Using Internet-based software and storage is among the newest trends in workplace efficiency and a key component of many companies' flexible work arrangements.
Cloud computing can mean different things to different people. You may hear it called SaaS (Software as a Service), PaaS (Platform as a Service) or another acronym. In its most basic sense, however, cloud computing is Internet-based technology, such as software or file storage, that was once traditionally tied to a desktop or local server. The online word processor and spreadsheet provided by Google Docs at http://docs.google.com is a small example, while 37signals.com provides a suite of services that is designed to replace much of an organization's IT infrastructure.
There are a number of potential benefits of cloud computing, including:
Because you are buying a service rather than software or hardware, your capital outlay and financial risk may be greatly reduced. As a result, you may be able to afford services for sales tracking, real-time communication, file-sharing - and more - that would be unattainable if your organization had to manage the infrastructure. An online connection, computers, tablets or smart phones, and in some cases, a service license, are all you need to get started.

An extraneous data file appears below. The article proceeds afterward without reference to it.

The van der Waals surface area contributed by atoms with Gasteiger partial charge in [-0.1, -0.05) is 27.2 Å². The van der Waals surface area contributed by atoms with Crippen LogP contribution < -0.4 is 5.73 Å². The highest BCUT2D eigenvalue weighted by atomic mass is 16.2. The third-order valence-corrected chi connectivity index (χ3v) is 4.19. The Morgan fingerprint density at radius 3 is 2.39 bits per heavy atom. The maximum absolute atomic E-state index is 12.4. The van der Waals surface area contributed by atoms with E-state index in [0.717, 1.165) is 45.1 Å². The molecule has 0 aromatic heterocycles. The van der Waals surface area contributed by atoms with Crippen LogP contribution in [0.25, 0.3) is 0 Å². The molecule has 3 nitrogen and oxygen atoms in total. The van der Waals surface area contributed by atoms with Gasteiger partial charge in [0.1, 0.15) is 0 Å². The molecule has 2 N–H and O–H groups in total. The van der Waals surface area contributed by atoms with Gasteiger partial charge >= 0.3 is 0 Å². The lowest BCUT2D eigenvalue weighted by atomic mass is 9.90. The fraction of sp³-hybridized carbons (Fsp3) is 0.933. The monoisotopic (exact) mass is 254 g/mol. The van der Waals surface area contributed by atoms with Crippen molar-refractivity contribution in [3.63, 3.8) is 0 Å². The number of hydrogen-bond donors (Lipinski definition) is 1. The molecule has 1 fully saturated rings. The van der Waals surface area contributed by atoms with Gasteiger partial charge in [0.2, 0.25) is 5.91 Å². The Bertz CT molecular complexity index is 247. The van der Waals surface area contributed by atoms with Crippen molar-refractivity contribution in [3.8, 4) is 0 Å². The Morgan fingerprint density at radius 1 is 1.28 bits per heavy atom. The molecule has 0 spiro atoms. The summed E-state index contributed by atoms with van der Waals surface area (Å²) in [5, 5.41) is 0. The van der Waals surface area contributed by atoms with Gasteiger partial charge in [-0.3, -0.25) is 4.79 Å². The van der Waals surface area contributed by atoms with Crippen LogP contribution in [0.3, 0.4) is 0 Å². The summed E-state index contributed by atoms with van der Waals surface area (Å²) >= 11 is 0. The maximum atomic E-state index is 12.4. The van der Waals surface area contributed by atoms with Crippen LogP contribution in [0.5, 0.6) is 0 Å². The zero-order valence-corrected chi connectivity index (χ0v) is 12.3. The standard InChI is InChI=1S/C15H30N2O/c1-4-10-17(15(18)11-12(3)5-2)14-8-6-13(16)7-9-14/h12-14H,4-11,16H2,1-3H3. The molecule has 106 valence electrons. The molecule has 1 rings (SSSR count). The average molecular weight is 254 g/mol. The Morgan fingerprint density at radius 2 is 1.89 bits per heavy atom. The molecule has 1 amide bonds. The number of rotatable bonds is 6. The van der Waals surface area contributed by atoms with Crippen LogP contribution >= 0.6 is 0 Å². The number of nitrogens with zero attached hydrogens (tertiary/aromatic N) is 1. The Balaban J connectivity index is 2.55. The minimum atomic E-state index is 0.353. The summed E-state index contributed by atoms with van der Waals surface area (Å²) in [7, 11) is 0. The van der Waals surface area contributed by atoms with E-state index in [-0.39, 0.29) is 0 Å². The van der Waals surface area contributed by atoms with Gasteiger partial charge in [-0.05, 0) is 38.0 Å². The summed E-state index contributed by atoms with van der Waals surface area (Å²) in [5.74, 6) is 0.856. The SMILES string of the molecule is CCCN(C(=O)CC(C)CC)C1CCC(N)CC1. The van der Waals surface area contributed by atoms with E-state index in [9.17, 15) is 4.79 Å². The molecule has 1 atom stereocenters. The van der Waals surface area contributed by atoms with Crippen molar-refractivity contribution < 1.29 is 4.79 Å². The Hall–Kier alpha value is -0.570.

You pay only for services you need, and you can upgrade or downgrade easily. Software upgrades are a thing of the past - whenever the service itself is upgraded, enhancements are immediately available to all users.
Cloud-based services are available whenever and wherever you can connect to the Internet. Most importantly, they are usually available however you connect, whether by desktop, laptop, tablet or smart phone.
Many cloud services are designed to allow real-time collaboration. Centralized data is available to everyone, yet managers can set security access so that users see and work only with the information they need.
The biggest risk related to cloud computing is, as you may have guessed, data security. Data control lies with the provider, so satisfy yourself that your vendor has adequate security, robust data protection and redundancy. Also, ensure that the vendor will return your data to you in the format you require should you ever part ways.
To get started, enlist the aid of your IT chief or a consultant with experience in enterprise-wide cloud computing. You'll need to investigate the various public and private options available to you, evaluate which of your functions can operate best in the cloud, discuss security protocols and backup plans, and determine your budget.
For a quick look at some of the rising stars in the field and the services they offer -
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